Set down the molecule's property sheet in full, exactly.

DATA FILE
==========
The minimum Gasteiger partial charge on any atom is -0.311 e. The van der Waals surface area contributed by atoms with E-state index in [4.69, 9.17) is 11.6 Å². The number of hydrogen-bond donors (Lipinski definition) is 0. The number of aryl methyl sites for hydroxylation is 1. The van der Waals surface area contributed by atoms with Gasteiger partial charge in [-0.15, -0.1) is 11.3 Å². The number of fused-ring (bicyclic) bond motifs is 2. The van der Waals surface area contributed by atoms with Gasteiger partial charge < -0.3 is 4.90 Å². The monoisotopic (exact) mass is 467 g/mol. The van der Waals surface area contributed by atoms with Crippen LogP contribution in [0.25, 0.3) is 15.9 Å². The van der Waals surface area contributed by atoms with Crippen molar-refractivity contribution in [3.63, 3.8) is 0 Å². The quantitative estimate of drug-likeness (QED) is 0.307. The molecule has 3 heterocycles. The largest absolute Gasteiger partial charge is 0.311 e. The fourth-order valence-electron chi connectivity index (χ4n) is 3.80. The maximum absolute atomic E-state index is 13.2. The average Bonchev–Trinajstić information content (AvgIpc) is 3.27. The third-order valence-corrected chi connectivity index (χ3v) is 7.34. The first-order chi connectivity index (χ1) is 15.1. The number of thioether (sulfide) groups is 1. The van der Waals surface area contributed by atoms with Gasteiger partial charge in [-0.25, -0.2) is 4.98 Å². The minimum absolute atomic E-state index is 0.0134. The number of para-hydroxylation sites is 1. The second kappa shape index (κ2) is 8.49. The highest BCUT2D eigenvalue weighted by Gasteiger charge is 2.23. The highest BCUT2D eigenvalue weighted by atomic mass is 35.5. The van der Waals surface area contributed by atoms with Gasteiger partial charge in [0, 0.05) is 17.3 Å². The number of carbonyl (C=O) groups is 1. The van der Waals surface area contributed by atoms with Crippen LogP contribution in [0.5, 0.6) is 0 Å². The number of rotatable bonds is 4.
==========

The minimum Gasteiger partial charge on any atom is -0.311 e. The van der Waals surface area contributed by atoms with E-state index in [4.69, 9.17) is 11.6 Å². The number of hydrogen-bond donors (Lipinski definition) is 0. The number of aryl methyl sites for hydroxylation is 1. The van der Waals surface area contributed by atoms with Gasteiger partial charge in [-0.15, -0.1) is 11.3 Å². The number of fused-ring (bicyclic) bond motifs is 2. The van der Waals surface area contributed by atoms with Gasteiger partial charge < -0.3 is 4.90 Å². The monoisotopic (exact) mass is 467 g/mol. The van der Waals surface area contributed by atoms with Crippen LogP contribution in [0.25, 0.3) is 15.9 Å². The van der Waals surface area contributed by atoms with Crippen molar-refractivity contribution in [3.63, 3.8) is 0 Å². The quantitative estimate of drug-likeness (QED) is 0.307. The molecule has 3 heterocycles. The largest absolute Gasteiger partial charge is 0.311 e. The fourth-order valence-electron chi connectivity index (χ4n) is 3.80. The maximum absolute atomic E-state index is 13.2. The average Bonchev–Trinajstić information content (AvgIpc) is 3.27. The third-order valence-corrected chi connectivity index (χ3v) is 7.34. The first-order chi connectivity index (χ1) is 15.1. The number of thioether (sulfide) groups is 1. The van der Waals surface area contributed by atoms with Gasteiger partial charge in [-0.25, -0.2) is 4.98 Å². The minimum absolute atomic E-state index is 0.0134. The number of para-hydroxylation sites is 1. The second kappa shape index (κ2) is 8.49. The highest BCUT2D eigenvalue weighted by Gasteiger charge is 2.23. The highest BCUT2D eigenvalue weighted by atomic mass is 35.5. The van der Waals surface area contributed by atoms with Gasteiger partial charge in [0, 0.05) is 17.3 Å². The number of carbonyl (C=O) groups is 1. The van der Waals surface area contributed by atoms with Crippen LogP contribution in [0.5, 0.6) is 0 Å². The number of rotatable bonds is 4.